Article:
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| Discussion|| |
Chemoport is an implantable device which is commonly inserted into right subclavian vein owing to its straight course and easy accessibility. However, there are complications which are associated with chemoport, immediate postoperative or late in the long term. Aparna et al. in children showed that 11.9% chemoports were complicated by port-site infection and mechanical complications, venous thrombosis, and skin necrosis in 4.3%, 0.4%, and 0.4%, respectively. The most frequent complication associated with chemoport in adults was port-related infection (1.47%). Further complications were skin necrosis (0.21%), incision dehiscence (0.21%), broken or torn catheter (0.42%), jugular vein thrombosis (0.21%), and thrombosis of superior caval vein (0.21%).
There are reports that chemoport catheter gets fractured and distal end embolized, which were retrieved using interventional techniques. This complication is known as pinch-off syndrome reported to be 0.1%.
Biswas et al. reported a case of mediastinal hematoma following internal jugular catheterization which required emergency median sternotomy. However, bleeding during removal of chemoport is very rarely encountered.
The major important factor to be dealt during chemoport removal is when there is resistance during the pull of chemoport tubing, there is always a chance that chemoport tubing may get fractured and because of the negative intrathoracic pressure, the distal end may get embolized. The cause of this scenario could be decreased elasticity of the tubing of chemoport or adhesions of the chemoport tubing to the wall of the vein.
Nishinari et al. revealed that catheter retention does occur due to formation of the fibrocellular sheath on the external wall of tubing which is composed of fibrin and smooth muscle cells proliferation and areas of thrombi at different stages of organization, collagen, and endothelial cells, that lead the encapsulating sheath strongly adherent to the catheter and wall of vein. They suggested that chemoport catheter be fractured and ligate the stump close to the entry of vein, in the event of resistance to the removal of the catheter.
Patel et al. graded the chemoport removals with respect to the difficulty in removing them and described as in [Table 1].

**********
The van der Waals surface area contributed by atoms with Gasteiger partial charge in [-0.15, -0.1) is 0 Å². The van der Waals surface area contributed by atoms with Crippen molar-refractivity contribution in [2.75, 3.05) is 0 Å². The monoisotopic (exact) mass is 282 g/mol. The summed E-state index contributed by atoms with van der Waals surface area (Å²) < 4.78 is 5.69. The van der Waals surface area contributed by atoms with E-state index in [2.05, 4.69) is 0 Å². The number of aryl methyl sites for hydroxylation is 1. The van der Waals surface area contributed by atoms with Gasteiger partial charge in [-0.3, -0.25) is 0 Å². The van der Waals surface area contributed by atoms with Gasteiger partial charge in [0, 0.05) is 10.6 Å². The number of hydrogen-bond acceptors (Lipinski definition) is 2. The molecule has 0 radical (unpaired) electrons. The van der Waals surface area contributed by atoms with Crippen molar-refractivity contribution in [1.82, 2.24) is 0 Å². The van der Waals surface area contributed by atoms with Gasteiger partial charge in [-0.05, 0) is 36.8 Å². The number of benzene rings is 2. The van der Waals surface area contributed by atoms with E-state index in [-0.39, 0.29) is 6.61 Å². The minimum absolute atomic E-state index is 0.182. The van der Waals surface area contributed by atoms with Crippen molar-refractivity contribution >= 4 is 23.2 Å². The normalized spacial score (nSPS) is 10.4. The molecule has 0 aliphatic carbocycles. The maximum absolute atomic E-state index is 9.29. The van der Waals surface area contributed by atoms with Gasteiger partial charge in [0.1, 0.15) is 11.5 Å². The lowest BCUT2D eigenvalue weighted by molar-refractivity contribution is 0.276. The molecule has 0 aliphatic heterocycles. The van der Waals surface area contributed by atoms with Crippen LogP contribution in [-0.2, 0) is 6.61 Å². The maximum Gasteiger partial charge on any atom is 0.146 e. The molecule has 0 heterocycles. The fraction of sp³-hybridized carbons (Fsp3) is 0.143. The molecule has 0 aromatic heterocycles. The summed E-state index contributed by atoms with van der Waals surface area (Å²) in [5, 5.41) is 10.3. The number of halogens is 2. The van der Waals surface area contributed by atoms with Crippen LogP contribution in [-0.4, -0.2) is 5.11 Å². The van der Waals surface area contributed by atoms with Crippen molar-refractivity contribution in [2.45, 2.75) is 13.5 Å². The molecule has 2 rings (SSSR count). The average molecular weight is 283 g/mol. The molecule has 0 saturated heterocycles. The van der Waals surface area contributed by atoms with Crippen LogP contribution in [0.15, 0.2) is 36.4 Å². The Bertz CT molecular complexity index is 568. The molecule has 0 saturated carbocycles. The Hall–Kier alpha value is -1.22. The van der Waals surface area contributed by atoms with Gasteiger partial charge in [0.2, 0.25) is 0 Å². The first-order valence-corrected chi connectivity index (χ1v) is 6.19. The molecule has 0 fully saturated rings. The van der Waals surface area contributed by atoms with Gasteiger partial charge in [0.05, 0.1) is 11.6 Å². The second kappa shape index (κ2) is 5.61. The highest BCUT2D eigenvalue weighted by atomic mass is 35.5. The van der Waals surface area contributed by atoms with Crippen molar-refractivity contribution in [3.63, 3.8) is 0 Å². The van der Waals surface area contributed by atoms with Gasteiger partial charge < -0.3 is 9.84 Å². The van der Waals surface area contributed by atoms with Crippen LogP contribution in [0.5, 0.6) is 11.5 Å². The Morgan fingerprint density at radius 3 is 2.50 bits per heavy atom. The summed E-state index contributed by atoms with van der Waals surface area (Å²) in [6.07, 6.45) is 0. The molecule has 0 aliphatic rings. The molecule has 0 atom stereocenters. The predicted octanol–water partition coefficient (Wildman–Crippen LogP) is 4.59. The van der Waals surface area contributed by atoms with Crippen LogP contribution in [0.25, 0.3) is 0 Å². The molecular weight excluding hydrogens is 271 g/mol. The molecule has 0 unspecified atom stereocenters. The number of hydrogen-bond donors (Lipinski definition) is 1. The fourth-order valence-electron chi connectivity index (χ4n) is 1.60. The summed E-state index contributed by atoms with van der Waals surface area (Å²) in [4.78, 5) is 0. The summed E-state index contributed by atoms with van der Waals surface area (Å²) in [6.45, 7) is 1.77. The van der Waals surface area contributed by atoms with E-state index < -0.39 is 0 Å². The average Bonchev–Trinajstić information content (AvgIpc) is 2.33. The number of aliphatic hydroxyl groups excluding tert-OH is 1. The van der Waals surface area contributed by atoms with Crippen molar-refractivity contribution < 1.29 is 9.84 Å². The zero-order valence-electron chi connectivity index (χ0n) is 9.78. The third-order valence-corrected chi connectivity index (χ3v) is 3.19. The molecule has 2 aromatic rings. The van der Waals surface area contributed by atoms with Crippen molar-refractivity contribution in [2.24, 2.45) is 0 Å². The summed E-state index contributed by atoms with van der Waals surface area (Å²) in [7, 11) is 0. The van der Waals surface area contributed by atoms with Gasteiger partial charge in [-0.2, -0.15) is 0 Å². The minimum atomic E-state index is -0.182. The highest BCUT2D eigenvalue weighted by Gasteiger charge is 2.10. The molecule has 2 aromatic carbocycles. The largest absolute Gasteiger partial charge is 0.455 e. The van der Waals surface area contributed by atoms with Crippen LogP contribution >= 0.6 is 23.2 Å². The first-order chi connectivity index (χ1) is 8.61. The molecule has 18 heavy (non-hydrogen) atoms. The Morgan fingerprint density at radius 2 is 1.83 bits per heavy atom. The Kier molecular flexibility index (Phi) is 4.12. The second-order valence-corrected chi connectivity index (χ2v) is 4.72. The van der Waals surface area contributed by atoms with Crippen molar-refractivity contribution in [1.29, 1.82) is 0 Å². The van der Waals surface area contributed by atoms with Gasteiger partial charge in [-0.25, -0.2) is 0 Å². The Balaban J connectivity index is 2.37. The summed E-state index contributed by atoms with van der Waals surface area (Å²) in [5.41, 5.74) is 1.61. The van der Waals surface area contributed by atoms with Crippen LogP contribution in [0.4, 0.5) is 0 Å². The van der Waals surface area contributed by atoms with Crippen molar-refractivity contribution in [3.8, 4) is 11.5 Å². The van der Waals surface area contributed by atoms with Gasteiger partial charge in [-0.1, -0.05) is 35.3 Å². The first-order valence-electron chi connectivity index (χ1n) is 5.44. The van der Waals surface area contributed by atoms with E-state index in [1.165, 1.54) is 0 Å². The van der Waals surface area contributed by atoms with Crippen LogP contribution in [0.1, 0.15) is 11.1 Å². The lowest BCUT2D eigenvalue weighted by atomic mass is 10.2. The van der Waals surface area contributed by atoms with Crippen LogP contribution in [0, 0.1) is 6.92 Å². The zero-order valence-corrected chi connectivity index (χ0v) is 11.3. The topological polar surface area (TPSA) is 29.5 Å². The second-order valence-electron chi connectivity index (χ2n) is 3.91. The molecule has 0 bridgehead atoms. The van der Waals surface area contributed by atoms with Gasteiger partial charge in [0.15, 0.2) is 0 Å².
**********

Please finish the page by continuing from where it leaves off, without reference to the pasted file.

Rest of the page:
It is important to identify the grade of difficulty and additional maneuvering be abandoned if there is increased resistance or bleeding and utilize necessary interventions to minimize morbidity associated with difficult removals. In general, the time taken to achieve hemostasis after pulling the chemoport catheter is hardly beyond 15 min and is seen with simple removals. However, with resistance to removal, care should be taken to identify the level of difficulty and proceed for further management.
Subclavian vein injury is a devastating complication that carries a high mortality rate more than that of arterial injury mostly because of the dangerous complication of air embolism. Subclavian arterial injury is a known complication associated with insertion of central venous catheters. Traditionally, thoracotomy was needed for the repair of the subclavian injuries. However, with the advent of endovascular techniques and availability of expertise, most of the vascular injuries can be treated by endovascular approach.
After the subclavian injury, spontaneous cessation of bleeding is rare owing to the weakened venous contractility. Angiography is the most important diagnostic tool, especially in cases with vascular injuries. In this case, venography was performed to identify the source.
During inadvertent arterial injury during chemoport insertion, there are certain guidelines and algorithm proposed by Guilbert et al., in the event of vascular injury, depicted as below in [Figure 3].
However, these same principles can be utilized in the event of suspected vascular injury during chemoport removal.
Hong  was the first to describe the breakthrough technique to remove the stuck catheter. This procedure was performed under general anesthesia in an operating room setting with balloons inserted and dilated sequentially in each lumen of the stuck catheter after the catheter hub had been removed.
There are many procedures described in the literature which are modifications of the original procedure. However, the need for thoracotomy for an iatrogenic subclavian vein injury has been declined in the current era with the advent of interventional endovascular management.
| Conclusion|| |
Chemoport removal is a minimally morbid procedure and complications are very rare. However, one must be aware that complications do occur and when encountered, one must be aware of treating the hemorrhage. Interdepartmental communication and instant matured decisions will guide us in preventing catastrophic events and are lifesaving.
Declaration of patient consent
The authors certify that they have obtained all appropriate patient consent forms. In the form, the patient has given her consent for her images, and other clinical information to be reported in the journal. The patient understands that her name and initials will not be published and due efforts will be made to conceal identity, but anonymity cannot be guaranteed.
Financial support and sponsorship
Conflicts of interest
There are no conflicts of interest.
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[Figure 1], [Figure 2], [Figure 3]